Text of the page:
Ursinus is 139 out of 246 selected liberal arts colleges in the Washington Monthly rankings–it is 54th in the category “Service staff, courses and financial aid support,” and 83rdin “Community service participation and hours served.” The magazine states about its rankings: “We rate schools based on their contribution to the public good in three broad categories: Social Mobility (recruiting and graduating low-income students), Research (producing cutting-edge scholarship and PhDs), and Service (encouraging students to give something back to their country).”
Fiske Guide to Colleges
The Fiske 2016 guide notes Ursinus’s “attention from faculty.” “At Ursinus you can truly make a name for yourself,” a sophomore says. The Fiske Guide notes that “professors draw praise for their skills in the classroom.” ”Ursinus is on the rise,” it says. “Ursinus allows students to be themselves and appreciates them for their uniqueness and diversity of passions and interests.”
The Princeton Review
The Princeton Review cites Ursinus as one of the country’s best colleges for undergraduate education, for its academic rigor and campus culture, in its 2015 edition of “The Best 379 Colleges.” Only 15 percent of America’s 2,500 four-year colleges are profiled in the guide. Based on student response, the Princeton Review describes Ursinus as a “close-knit college community” which “offers an exceptional academic record.” It notes accessible professors and a focus on community service.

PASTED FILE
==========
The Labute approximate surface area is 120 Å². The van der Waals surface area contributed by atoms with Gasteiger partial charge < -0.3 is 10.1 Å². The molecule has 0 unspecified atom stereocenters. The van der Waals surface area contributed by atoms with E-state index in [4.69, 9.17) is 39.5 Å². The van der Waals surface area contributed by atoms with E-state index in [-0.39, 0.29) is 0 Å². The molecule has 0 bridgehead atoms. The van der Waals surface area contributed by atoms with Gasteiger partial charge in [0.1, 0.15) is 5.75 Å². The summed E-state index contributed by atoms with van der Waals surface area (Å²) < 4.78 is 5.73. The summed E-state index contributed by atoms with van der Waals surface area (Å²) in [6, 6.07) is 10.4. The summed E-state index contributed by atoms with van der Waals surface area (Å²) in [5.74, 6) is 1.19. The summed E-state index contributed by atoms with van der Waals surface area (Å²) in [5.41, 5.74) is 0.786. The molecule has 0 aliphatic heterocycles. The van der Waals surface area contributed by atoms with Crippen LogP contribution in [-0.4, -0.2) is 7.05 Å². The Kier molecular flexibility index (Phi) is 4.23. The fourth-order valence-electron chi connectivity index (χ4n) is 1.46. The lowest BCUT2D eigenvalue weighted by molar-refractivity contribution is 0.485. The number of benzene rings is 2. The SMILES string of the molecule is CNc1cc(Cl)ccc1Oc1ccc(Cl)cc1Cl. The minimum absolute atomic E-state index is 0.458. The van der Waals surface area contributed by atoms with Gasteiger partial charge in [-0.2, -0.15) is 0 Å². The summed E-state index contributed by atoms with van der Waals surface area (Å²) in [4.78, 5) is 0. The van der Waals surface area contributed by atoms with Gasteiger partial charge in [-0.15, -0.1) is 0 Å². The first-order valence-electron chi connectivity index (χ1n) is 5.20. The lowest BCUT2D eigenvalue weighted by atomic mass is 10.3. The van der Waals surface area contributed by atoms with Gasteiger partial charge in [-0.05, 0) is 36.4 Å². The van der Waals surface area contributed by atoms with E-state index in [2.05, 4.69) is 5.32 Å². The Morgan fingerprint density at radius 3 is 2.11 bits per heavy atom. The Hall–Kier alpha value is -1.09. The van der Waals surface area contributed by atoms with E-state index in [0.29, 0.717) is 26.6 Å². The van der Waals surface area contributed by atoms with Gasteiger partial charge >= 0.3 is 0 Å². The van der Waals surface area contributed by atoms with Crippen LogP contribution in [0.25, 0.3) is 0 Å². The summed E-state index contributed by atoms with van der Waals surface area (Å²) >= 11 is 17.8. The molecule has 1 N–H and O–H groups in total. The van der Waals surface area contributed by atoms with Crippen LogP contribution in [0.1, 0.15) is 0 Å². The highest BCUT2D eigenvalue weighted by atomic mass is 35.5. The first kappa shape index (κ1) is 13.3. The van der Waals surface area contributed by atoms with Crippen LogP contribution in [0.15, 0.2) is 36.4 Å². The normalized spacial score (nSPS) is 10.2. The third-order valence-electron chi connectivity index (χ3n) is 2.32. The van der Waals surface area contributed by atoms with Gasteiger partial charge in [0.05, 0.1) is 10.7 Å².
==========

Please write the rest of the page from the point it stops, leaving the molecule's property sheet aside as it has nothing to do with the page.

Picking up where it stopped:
The Yale Daily News Guide
The Yale editors say that Ursinus is “known for the close relationships between faculty and students,” developed from the first days of The Common Intellectual Experience, the required freshman course. “This liberal studies seminar epitomizes the value that the staff at Ursinus puts on the development of conversational skills and well-roundedness of its students.”
Ursinus ranks 175 out of 660 colleges and universities on the Forbes Top Colleges list based on “return on investment.” The methodology uses five categories: post-graduate success; student debt; student satisfaction; graduation rate and academic success. According to Forbes, the list is based on “What are students getting out of college?” - not on how they can get in.
Ursinus also ranks:
– 133 in private colleges;
– 83 in liberal arts colleges and universities;
– 78 in the Northeast
Forbes partners with the Center for College Affordability and Productivity, with information directly from the Department of Education, Payscale, and the America’s Leaders list. The categories are: post graduate success, student debt, student satisfaction, graduation rate, and academic success.
Ursinus is also on the Forbes list of “grateful grads.” It is listed at 111, out of only 200 colleges nationally which made this list. “The best colleges produce crop after crop of successful graduates that show their appreciation by giving back in the form of donations to their beloved alma mater,” according to Forbes. Its Grateful Graduates Index ranks private, not-for-profit colleges with more than 1,000 students by analyzing private donations and gifts per student over 10 years, as reported to the Department of Education, and the alumni participation rate.